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R: Re: R: Re: R: Re: Latin loans in Welsh

From:Mangiat <mangiat@...>
Date:Thursday, June 14, 2001, 17:01
Padraic wrote:

> >> The process is this: In the oldest levels of the language, there were > >> the same five vowel declensions Latin had plus three special consonant > >> declensions (-n, -t, -r/-s) which were largely declined like -i stems. > >> By the 15th century or so, the -o and -u stems are largely coalescent; > >> by the late 19th, the current state of affairs is found where there's > >> essentially one declension. What's happening is that -r, -n, -s, and > >> -t are becomming reanalysed into (official) plural terminations. > > > >Were the five decl. still alive in the 15th cent.? Interesting... > > I have to work at revising the ancient and medieval paradigms... > > The -a declension has always been the strongest and most resistant > to loss or change of forms.
Which makes sense to me. French went through the same passage, with the -a
> -e as the only surviving ending.
>Even now, you hear -a as the accusative > ending with frequency - while all the other declensions have levelled > to silent -e: > > /la kanta i xanti il kants i xanti/ > /la~ ganta i xants le~ gant i xants/ > > La canta (f) = song; il cantes (m) = language. In spelling, the 5 > declesnions lasted quite a while, though the pronunciation changed.
> >> [You don't get the dative in daily speech. I'm also sure that [o] > >> isn't the right IPA for the second vowel in the plural, but you > >> get the idea.] > >> > >> Probably what's going to happen is _all_ nouns will end up in one of > >> these four new declensions, with reworking of the case endings. > > > >This is a great idea. And does the present stage of the written language > >reflect this? > > No. Well, maybe. :) There are approximately 6 semi-official > orthographies and writing systems in use at this time (and I'm not > going to bother trying to keep them straight). On the fringe is, in > fact, a written / grammatical variety that reflects the current state. > > For the most part, the literary situation would be about like seeing > "As hyt ys yknowe hou3 meny maner people buth in this ylond, ther buth > also of so meny people longages and tonges; notheles Walschmen and > Scottes, that buth no3t ymelled with other nacions, holdeth wel ny3 > here furste longage and speche, bote 3ete Scottes, that were som tyme > confederat and wonede with the Pictes, drawe somwhat after here > speche." while actually reading "As it is i-known how many manner > people be in this Island, there be also many languages and tongues. > Netheless Walshmen and Scottes that be not meddled with other naciouns > keep yet nigh their first langage and speeche, but yet tho scottes > that were sometimes confederate and dwelled with the Pyctes draw > somwhat after their speche." > > There is talk of actually getting everyone together to come up with > a balanced Official Formula that will constitute "good" Kerno.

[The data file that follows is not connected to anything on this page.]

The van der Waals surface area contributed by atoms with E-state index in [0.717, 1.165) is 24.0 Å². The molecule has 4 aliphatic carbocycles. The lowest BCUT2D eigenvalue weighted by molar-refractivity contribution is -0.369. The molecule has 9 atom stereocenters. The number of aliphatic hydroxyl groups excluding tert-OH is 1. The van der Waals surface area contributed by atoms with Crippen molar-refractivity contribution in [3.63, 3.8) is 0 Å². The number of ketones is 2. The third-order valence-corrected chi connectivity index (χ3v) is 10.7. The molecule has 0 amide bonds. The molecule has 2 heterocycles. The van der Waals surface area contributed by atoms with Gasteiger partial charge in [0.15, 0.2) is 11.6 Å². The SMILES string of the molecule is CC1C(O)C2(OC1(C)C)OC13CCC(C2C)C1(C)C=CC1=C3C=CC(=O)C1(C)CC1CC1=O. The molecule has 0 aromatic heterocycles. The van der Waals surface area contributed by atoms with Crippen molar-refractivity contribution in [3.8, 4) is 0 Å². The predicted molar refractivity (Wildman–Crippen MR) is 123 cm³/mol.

Interesting... such things actually happen very often with minor langs. Comes to mind the innumerable ways to write 'Plattdietsch' and... my Lombard (sigh!) Luca